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Teachers and volunteers organize donations before school starts at P.S. 38 on the Staten Island borough of New York Monday. Many schools in the New York area reopened after closure from Hurricane Sandy last week. (MICHAEL KIRBY SMITH/NYT)
Teachers and volunteers organize donations before school starts at P.S. 38 on the Staten Island borough of New York Monday. Many schools in the New York area reopened after closure from Hurricane Sandy last week. (MICHAEL KIRBY SMITH/NYT)

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Students should help Sandy victims, not attend school Add to ...

Each day, the New York region attempts to ease the suffering and mayhem caused by Hurricane Sandy and return to a period of normalcy. Mass transit systems are slowly awakening after days of being paralyzed. Power lines are being restored. And fuel arteries are becoming unclogged.

In these ailing and grieving times, there are a few flickers of light – stories of extraordinary human beings. A Flatbush, N.Y. man walked more than a mile in the hurricane to save a litter of newborn kittens. Newark Mayor Cory Booker invited victims into his own home. Richard Nicotra, a Staten Island hotel owner, refused to evict hurricane victims from their rooms.

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Still, an estimated $50-billion in damages were caused, thousands have lost their homes and millions are still without food, clean water, and heat. We certainly have a long way to go.

On Monday, most schools in New York City, Long Island, and New Jersey resumed operations. Many children returned to schools that are structurally damaged and without heat.

Is this is the right move when millions of Americans are still stranded? This is my plea : Close down schools for the rest of the week and bring students and teachers to disaster relief and volunteer centres to help the hurricane victims. Why? My response: Why not?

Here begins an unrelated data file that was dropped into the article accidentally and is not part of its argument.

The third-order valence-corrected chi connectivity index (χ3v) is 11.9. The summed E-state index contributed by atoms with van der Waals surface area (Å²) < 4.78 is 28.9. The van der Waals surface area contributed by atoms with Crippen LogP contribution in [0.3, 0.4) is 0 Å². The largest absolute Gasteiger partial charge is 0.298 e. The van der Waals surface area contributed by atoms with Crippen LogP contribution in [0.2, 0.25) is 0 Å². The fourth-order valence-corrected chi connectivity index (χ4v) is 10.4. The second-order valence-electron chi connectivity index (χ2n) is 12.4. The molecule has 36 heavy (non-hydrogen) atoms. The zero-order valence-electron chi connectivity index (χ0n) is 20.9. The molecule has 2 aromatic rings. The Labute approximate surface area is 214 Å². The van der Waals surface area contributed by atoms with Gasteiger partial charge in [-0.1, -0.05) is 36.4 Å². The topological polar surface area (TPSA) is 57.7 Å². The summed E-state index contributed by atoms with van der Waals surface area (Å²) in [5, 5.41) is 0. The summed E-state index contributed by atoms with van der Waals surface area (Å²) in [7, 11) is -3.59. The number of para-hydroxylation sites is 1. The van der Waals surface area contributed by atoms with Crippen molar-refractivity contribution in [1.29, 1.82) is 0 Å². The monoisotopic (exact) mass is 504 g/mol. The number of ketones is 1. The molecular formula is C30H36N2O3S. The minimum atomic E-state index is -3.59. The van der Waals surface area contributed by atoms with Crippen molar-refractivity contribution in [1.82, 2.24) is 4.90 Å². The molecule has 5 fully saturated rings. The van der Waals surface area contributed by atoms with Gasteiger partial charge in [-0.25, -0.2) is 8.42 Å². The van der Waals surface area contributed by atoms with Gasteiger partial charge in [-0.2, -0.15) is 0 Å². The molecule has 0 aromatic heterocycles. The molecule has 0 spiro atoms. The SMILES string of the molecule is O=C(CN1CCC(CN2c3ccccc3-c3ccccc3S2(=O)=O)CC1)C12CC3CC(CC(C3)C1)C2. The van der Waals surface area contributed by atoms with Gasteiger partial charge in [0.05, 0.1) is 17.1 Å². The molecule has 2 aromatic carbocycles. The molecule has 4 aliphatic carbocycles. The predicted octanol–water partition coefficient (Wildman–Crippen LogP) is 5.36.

First, the fuel intended to heat schools can be re-allocated into distribution centres, soup kitchens, and shelters.

Second and more importantly, we have a perfect learning opportunity at our fingertips to teach young people about the importance of community service and awareness, both of which are fundamentally lacking in American public schools. Across the Tri-State area, organizations are helplessly scrambling for more volunteers. For example, at Randall’s Island Park, more than 50 volunteers are needed for a park clean up. At City Harvest Mobile markets on Staten Island, blankets, food, and water bottles aren’t going to be handed out by themselves. In Far Rockaway, organizers’ hands are tied as they search for canvassers to go door to door to deliver supplies.

Thus, classes of students accompanied by their teachers can attend to specific disaster areas. The most important sources of knowledge are not schools, but rather informal institutions like community centres and museums. By participating in relief activities, students are learning by doing.

Hurricane relief is also service and project-based learning at its best. Curriculum can include spearheading a letter-writing campaign to call on oil companies to pay for relief, creating an app to help drivers find gas stations that are open, or building a simulated model of a New York City levee system. What these three ideas have in common is that they are real-world experiences and grounded in critical thinking and collaboration.

One manifesto goes like this: “We [need to] start creating school as a dynamic social engine for entire towns and cities that drive every citizen toward a higher, greater good: the public interest.” For far too long, we have treated schools like citadels from ancient times, isolated from the outside world. John le Carré once quipped, “A desk is a dangerous place from which to view the world.” Imagine if the city is the school.

As a high-school student, I would love to witness millions of young people go door to door and hand out food and water and blankets, clean up debris, and organize food and clothing drives. My generation is crying out for opportunities to be a part of something bigger than themselves. This would stamp their identities onto rebuilding these devastated communities. This is our call to action. There’s no age limit to partake in the recovery effort.

Sure, if millions of children go to school they will have more hours of instruction added to their bullion, but the opportunity cost is tremendously high. Helping with relief efforts may very well become these kids’ best learning experience of their lives.

Nikhil Goyal is the 17-year-old author of One Size Does Not Fit All: A Student's Assessment of School, which was published by the Alternative Education Resource Organization in September 2012 and offers ideas to revolutionize education. He is a student at Syosset High School in New York.

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